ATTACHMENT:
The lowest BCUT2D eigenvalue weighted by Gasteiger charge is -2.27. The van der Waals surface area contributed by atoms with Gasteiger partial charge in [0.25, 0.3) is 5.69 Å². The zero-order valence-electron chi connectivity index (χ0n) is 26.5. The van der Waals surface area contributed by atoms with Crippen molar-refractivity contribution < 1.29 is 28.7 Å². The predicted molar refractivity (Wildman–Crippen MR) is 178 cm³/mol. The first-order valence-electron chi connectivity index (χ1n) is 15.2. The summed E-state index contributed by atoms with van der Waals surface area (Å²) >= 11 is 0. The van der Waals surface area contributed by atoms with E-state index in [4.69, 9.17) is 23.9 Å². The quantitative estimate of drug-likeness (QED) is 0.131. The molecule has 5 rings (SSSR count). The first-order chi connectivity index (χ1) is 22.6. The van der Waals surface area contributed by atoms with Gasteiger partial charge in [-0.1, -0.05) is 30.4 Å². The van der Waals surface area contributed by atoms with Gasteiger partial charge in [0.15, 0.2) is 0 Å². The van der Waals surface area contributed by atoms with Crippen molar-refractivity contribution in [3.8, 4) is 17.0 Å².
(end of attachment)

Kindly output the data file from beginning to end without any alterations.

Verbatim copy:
The lowest BCUT2D eigenvalue weighted by Gasteiger charge is -2.27. The van der Waals surface area contributed by atoms with Gasteiger partial charge in [0.25, 0.3) is 5.69 Å². The zero-order valence-electron chi connectivity index (χ0n) is 26.5. The van der Waals surface area contributed by atoms with Crippen molar-refractivity contribution < 1.29 is 28.7 Å². The predicted molar refractivity (Wildman–Crippen MR) is 178 cm³/mol. The first-order valence-electron chi connectivity index (χ1n) is 15.2. The summed E-state index contributed by atoms with van der Waals surface area (Å²) >= 11 is 0. The van der Waals surface area contributed by atoms with E-state index in [4.69, 9.17) is 23.9 Å². The quantitative estimate of drug-likeness (QED) is 0.131. The molecule has 5 rings (SSSR count). The first-order chi connectivity index (χ1) is 22.6. The van der Waals surface area contributed by atoms with Gasteiger partial charge in [-0.1, -0.05) is 30.4 Å². The van der Waals surface area contributed by atoms with Gasteiger partial charge in [0.15, 0.2) is 0 Å². The van der Waals surface area contributed by atoms with Crippen molar-refractivity contribution in [3.8, 4) is 17.0 Å².